Bank client switch raises questions

• Regulators silent on Britannia choice for Lucayas assets

• Former’s ultimate principal charged with bribery in US


Tribune Business Editor


A Central Bank-appointed administrator has transferred former Lucayas Bank (PIB) clients, and their assets, to another Bahamas-based institution whose ultimate principal has since been charged with bribery in the US.

Julio Herrera Velutini, the financier who controls and owns a majority interest in UK-headquartered Britannia Financial Group, parent of Britannia Bank & Trust, is accused of attempting to bribe a former candidate for Puerto Rico governor in a bid to ensure his preferred financial services regulator was installed in the US territory.

The indictment against Mr Velutini, who has pleaded not guilty and is vehemently denying all allegations against him, was disclosed just three months after Lucayas clients were informed by Igal Wizman, the EY (Ernst & Young) accountant and partner, that their assets were being sold to the Venezuelan’s Britannia Bank & Trust.

Mr Wizman, who did not respond to a Tribune Business e-mail seeking comment, told Lucayas clients via a May 2, 2022, notice that he was “working towards an expedited closing of the sale” to Britannia on or before May 16. “I can confirm that the bank’s assets under management portfolio has been sold to Britannia Bank & Trust, the origins of which in The Bahamas dates back to 1997,” the EY accountant wrote.

“Britannia, which principally provides similar wealth management services as Lucayas.... is a subsidiary of Britannia Financial Group, a privately-owned holding company headquartered in London with a network of entities offering investment banking, securities, brokerage, asset and wealth management, banking and trust products and services in major financial centres.

“The sale of the bank’s assets under management portfolio has been carried out in accordance with a process approved and overseen by the Central Bank of The Bahamas and continues to be in the best interest of its customers and stakeholders.” Lucayas is now in liquidation, with Mr Wizman having advertised for creditor claims.

The Central Bank used its enhanced powers under the recently-reformed Central Bank Act to appoint Mr Wizman as statutory administrator of Lucayas Bank, the former Private Investment Bank (PIB), on October 27, 2021, after the regulator became concerned its new owners had not lived up to commitments to recapitalise the institution with equity cash. That is being vigorously disputed before the Supreme Court.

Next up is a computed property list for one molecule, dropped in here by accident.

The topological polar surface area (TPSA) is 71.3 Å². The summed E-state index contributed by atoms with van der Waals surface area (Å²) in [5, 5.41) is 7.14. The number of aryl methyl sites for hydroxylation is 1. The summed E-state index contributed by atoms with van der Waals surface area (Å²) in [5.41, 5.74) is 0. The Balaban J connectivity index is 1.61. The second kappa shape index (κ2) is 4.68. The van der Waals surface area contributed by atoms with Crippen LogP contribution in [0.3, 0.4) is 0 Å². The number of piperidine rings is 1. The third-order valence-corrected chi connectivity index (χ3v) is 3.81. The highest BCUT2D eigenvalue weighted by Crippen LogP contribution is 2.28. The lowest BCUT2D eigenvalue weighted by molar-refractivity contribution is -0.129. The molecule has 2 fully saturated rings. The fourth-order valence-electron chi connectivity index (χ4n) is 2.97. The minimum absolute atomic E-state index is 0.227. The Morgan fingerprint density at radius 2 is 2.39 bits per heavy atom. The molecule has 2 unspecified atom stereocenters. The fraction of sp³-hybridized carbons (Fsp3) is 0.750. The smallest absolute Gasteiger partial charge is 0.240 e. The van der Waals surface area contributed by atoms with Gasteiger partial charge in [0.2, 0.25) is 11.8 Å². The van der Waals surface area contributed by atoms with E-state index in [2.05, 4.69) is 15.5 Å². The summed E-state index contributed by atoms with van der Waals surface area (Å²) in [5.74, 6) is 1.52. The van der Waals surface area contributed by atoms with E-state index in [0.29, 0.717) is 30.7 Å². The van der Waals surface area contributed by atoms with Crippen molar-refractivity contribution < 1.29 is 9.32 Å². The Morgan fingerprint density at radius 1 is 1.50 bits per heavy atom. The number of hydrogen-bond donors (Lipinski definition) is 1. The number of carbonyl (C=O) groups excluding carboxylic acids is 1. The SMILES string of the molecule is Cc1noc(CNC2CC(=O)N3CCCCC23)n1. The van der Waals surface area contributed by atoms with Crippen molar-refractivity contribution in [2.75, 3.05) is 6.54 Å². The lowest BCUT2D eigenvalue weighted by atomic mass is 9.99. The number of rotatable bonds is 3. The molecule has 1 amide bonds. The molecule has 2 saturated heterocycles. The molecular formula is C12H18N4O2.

There is nothing to suggest Mr Wizman, the Central Bank and others involved in the sale and transfer of Lucayas Bank’s client assets to Britannia Bank & Trust have done anything wrong. However, the fact that the US Justice Department charges were unveiled against Mr Velutini so soon afterwards is likely to raise questions about whether the level of due diligence conducted was sufficiently thorough.

And now-former Lucayas clients may well have ‘out of the frying pan, into the fire’ sentiments given the turmoil they have endured through multiple ownership changes within a matter of several years. Their assets are now in the care of a fourth institution during that time, having been sold by PIB’s owner, Banque Cramer, only for it to take them back and ultimately settle on Lucayas’ principals as the preferred purchaser.

John Rolle, the Central Bank’s governor, declined to respond to Tribune Business questions over the Britannia/Velutini and Lucayas situation. “The Central Bank does not make public comments on such matters,” he replied, when asked by this newspaper whether the regulator was aware of the charges against Mr Velutini, and if this was likely to provoke a regulatory response in The Bahamas in terms of an ‘inspection for cause’ on Britannia or other additional scrutiny.